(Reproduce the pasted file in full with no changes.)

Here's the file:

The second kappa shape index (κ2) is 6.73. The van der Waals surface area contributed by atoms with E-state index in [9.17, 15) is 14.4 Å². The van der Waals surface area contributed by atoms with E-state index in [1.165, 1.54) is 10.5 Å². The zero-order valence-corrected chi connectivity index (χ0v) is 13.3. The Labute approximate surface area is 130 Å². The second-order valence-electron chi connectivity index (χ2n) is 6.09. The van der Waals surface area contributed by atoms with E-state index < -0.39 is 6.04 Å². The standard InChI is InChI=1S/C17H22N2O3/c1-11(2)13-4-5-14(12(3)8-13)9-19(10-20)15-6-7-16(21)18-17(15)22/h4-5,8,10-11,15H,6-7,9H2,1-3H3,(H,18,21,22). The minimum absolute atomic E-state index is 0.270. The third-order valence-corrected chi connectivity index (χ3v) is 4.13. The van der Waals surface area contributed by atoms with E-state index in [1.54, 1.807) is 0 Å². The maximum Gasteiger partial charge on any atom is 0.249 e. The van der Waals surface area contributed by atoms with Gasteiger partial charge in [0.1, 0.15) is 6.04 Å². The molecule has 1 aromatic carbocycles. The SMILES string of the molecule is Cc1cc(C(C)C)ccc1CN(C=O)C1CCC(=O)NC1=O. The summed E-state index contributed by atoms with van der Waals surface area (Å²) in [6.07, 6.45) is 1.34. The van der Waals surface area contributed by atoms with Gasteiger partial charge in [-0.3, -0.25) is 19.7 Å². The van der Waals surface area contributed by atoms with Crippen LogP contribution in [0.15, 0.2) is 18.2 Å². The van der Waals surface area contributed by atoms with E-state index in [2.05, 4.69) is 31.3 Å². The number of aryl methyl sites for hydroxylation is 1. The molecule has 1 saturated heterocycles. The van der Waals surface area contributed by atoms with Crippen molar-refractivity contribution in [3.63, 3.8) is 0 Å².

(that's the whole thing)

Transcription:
The second kappa shape index (κ2) is 6.73. The van der Waals surface area contributed by atoms with E-state index in [9.17, 15) is 14.4 Å². The van der Waals surface area contributed by atoms with E-state index in [1.165, 1.54) is 10.5 Å². The zero-order valence-corrected chi connectivity index (χ0v) is 13.3. The Labute approximate surface area is 130 Å². The second-order valence-electron chi connectivity index (χ2n) is 6.09. The van der Waals surface area contributed by atoms with E-state index < -0.39 is 6.04 Å². The standard InChI is InChI=1S/C17H22N2O3/c1-11(2)13-4-5-14(12(3)8-13)9-19(10-20)15-6-7-16(21)18-17(15)22/h4-5,8,10-11,15H,6-7,9H2,1-3H3,(H,18,21,22). The minimum absolute atomic E-state index is 0.270. The third-order valence-corrected chi connectivity index (χ3v) is 4.13. The van der Waals surface area contributed by atoms with E-state index in [1.54, 1.807) is 0 Å². The maximum Gasteiger partial charge on any atom is 0.249 e. The van der Waals surface area contributed by atoms with Gasteiger partial charge in [0.1, 0.15) is 6.04 Å². The molecule has 1 aromatic carbocycles. The SMILES string of the molecule is Cc1cc(C(C)C)ccc1CN(C=O)C1CCC(=O)NC1=O. The summed E-state index contributed by atoms with van der Waals surface area (Å²) in [6.07, 6.45) is 1.34. The van der Waals surface area contributed by atoms with Gasteiger partial charge in [-0.3, -0.25) is 19.7 Å². The van der Waals surface area contributed by atoms with Crippen LogP contribution in [0.15, 0.2) is 18.2 Å². The van der Waals surface area contributed by atoms with E-state index in [2.05, 4.69) is 31.3 Å². The number of aryl methyl sites for hydroxylation is 1. The molecule has 1 saturated heterocycles. The van der Waals surface area contributed by atoms with Crippen molar-refractivity contribution in [3.63, 3.8) is 0 Å².